Tag Archives: Jason Riley

Michele Wucker was making the case for open borders 7 years ago

I recently finished Michele Wucker’s Lockout, a 2006 book advocating a liberal US immigration policy. Superficially, it’s overly similar to Jason Riley’s Let Them In; both co-blogger Vipul and I find that mainstream pro-immigration US literature suffers from the pitfall of focusing too much on the US (well, this is a pitfall from an open borders standpoint), and being anchored too much to the status quo. However, compared to Riley, Wucker is much more solutions-focused — and from the solutions she proposes, I would actually suggest she was grappling with the early embryos of all those ideas which eventually led to the formation of this Open Borders blog.

Riley says he wrote his book to rebut mainstream anti-immigration arguments in the US, but Wucker goes one step further to propose a number of changes to US immigration policy. The first 10 chapters of Wucker are incredibly similar to Riley, but the 11th chapter is breath of fresh air. Some of Wucker’s proposals:

  1. Legal residency for current unauthorised immigrants in the US
  2. A guest worker programme or other visa system allowing more people to work legally in the US
  3. Stricter immigration enforcement against those working without permission from the authorities
  4. Penalties for employers of unauthorised immigrants
  5. Immigration processing fees (taxes?) levied on immigrants to support cultural integration programmes and jobs for natives
  6. Devolve substantial portions of immigration rule-making from Congress to government agencies, and have those agencies streamline the existing process further
  7. Establish a special cabinet-level Immigration department, to ensure a single person and agency are solely accountable for US immigration policy
  8. Consciously promote global development, both through conventional development policies and through liberal immigration policy, to reduce wage gaps between poor and rich countries, and thus reduce the impetus for immigration
  9. Reduce the quota for visas granted to adult siblings of US citizens

Most of these are what we at Open Borders: The Case call keyhole solutions — policies that mitigate the risks of migration. They might do this by ensuring that some of the gains from migration go to natives, such as through the immigration levies which Wucker proposes. Or they might do this by managing the inflow of immigrants using some transparent rules to ensure that a country’s institutions are not overwhelmed by sudden, unexpected influxes (which, at least on paper, is what a streamlined bureaucracy would be able to do).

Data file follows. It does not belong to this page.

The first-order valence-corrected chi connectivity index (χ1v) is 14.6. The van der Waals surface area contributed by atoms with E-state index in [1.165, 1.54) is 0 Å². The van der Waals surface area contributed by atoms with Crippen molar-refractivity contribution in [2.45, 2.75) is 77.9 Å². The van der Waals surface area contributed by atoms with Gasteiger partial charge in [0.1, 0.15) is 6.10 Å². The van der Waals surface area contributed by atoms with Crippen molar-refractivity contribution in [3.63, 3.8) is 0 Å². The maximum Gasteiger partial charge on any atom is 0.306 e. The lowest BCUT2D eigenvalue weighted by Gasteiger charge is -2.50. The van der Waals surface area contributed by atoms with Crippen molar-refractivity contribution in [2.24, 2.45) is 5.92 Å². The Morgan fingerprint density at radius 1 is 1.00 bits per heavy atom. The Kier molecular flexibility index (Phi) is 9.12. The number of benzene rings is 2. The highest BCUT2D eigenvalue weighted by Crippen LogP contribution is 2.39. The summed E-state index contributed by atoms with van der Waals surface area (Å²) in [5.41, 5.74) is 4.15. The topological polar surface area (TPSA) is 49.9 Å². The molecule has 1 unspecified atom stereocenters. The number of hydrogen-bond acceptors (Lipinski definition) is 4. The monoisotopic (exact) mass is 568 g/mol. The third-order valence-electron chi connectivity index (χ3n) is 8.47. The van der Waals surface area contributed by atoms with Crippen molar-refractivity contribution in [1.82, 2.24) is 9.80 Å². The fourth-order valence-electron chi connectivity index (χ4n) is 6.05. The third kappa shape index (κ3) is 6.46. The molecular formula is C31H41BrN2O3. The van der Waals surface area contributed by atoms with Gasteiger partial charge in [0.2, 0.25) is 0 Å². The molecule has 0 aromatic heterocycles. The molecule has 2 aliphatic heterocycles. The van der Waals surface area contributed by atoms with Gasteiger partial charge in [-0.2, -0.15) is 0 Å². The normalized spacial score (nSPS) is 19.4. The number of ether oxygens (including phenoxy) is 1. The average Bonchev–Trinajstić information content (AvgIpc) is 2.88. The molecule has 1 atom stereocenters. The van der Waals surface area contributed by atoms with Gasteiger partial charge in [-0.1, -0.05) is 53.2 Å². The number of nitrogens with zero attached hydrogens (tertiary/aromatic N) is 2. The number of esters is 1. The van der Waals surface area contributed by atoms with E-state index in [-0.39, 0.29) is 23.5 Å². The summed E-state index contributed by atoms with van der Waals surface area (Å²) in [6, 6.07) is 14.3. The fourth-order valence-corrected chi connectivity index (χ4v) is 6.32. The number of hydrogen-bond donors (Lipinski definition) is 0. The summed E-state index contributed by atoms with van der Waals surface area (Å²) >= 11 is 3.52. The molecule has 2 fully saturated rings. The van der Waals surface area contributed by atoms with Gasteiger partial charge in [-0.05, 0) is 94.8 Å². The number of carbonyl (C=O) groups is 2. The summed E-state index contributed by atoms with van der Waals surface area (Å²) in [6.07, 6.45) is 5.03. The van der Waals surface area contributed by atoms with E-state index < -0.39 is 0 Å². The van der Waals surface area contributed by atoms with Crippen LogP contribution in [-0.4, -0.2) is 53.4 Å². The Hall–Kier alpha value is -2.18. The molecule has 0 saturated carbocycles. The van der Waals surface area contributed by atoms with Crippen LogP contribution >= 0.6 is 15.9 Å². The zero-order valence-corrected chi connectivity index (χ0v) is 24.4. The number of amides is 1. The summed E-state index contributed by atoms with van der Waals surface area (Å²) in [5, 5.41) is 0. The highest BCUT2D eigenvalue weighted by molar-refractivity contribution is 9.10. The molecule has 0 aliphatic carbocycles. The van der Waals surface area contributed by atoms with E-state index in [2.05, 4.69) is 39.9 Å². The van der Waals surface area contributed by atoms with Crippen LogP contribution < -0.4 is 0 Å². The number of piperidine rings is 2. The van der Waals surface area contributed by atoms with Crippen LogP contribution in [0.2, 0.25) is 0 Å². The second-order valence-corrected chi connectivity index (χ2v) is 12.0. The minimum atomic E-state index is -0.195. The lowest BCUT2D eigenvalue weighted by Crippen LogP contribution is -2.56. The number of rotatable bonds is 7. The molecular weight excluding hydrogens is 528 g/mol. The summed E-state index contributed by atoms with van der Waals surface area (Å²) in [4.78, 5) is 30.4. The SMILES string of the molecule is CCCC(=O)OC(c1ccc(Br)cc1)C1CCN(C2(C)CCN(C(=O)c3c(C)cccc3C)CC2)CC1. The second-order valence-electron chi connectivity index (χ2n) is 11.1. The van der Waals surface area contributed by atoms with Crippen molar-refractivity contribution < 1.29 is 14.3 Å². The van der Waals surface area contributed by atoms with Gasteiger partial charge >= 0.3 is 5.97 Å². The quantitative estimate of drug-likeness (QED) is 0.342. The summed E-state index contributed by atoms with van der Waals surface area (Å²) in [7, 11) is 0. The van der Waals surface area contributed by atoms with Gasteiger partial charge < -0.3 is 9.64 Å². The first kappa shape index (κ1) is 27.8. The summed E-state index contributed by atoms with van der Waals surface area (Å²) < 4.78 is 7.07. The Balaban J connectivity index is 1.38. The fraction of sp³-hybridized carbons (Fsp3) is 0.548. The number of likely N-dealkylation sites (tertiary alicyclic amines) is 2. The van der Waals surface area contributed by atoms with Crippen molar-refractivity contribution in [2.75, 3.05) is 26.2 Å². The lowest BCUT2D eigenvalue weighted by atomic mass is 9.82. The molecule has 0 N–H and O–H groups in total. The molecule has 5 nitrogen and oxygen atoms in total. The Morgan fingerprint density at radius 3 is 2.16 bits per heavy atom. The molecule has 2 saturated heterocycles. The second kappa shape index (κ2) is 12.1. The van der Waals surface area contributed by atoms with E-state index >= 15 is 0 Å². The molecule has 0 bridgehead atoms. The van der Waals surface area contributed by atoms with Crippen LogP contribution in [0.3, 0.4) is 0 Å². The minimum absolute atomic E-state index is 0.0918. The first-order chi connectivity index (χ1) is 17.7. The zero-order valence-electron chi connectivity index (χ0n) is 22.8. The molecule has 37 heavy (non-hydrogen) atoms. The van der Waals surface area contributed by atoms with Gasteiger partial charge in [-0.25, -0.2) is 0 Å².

At the same time, there are some things which open borders advocates would probably part ways with Wucker on. Wucker’s strong belief that employers should be punished for hiring unauthorised immigrants seems sincere, and not just a sop to the restrictionist crowd. I think she finds it incredibly unjust that employers can illegally discriminate against these immigrants because of their unauthorised status. She seems to hint that she would prefer the reverse of the current US system (presently the immigrant bears all of the risk in taking up employment, and the employer takes none) — which I suppose is more compatible with an open borders viewpoint. It sounds like she might not be opposed to programmatic, ongoing “amnesties” which some countries have done, allowing unauthorised immigrants to regularise their status even after entering/overstaying without following the standard immigration rules.

Wucker seems incredibly cognisant (at least relative to most participants in mainstream immigration debates) of the terrible suffering that closed borders inflict on immigrants and prospective immigrants. Because of this, I don’t doubt her sincerity in advocating a guest worker programme or something similar to ensure those who seek honest work in the US can come. Putting this in context, when she wrote, most mainstream pro-immigration activists in the US were rejecting any guest worker programme as a form of legalised slavery. Instead, Wucker explored some bold proposals for immigration reform that dovetail incredibly well with open borders and open borders-like keyhole solutions:

The solution to [the dilemmas of immigration policy] is not to dictate what immigrant workers should do but to tailor a menu of options that lets each worker’s individual circumstances guide his or her decision…we could require [high-skilled] immigrants who decide to stay in America longer than ten years to pay a premium; some of that money could be redirected to the immigrant’s homeland and/or to to job training for U.S. workers.

Similarly…lower-skilled immigrants could pay a fee if they decide to stay after their guest worker status ran out….Another possibility could be to ask guest workers or their employers to pay a deposit to be held in an escrow account; if the worker decided to stay in America, the money would be forfeited to a development bank for use in the home country.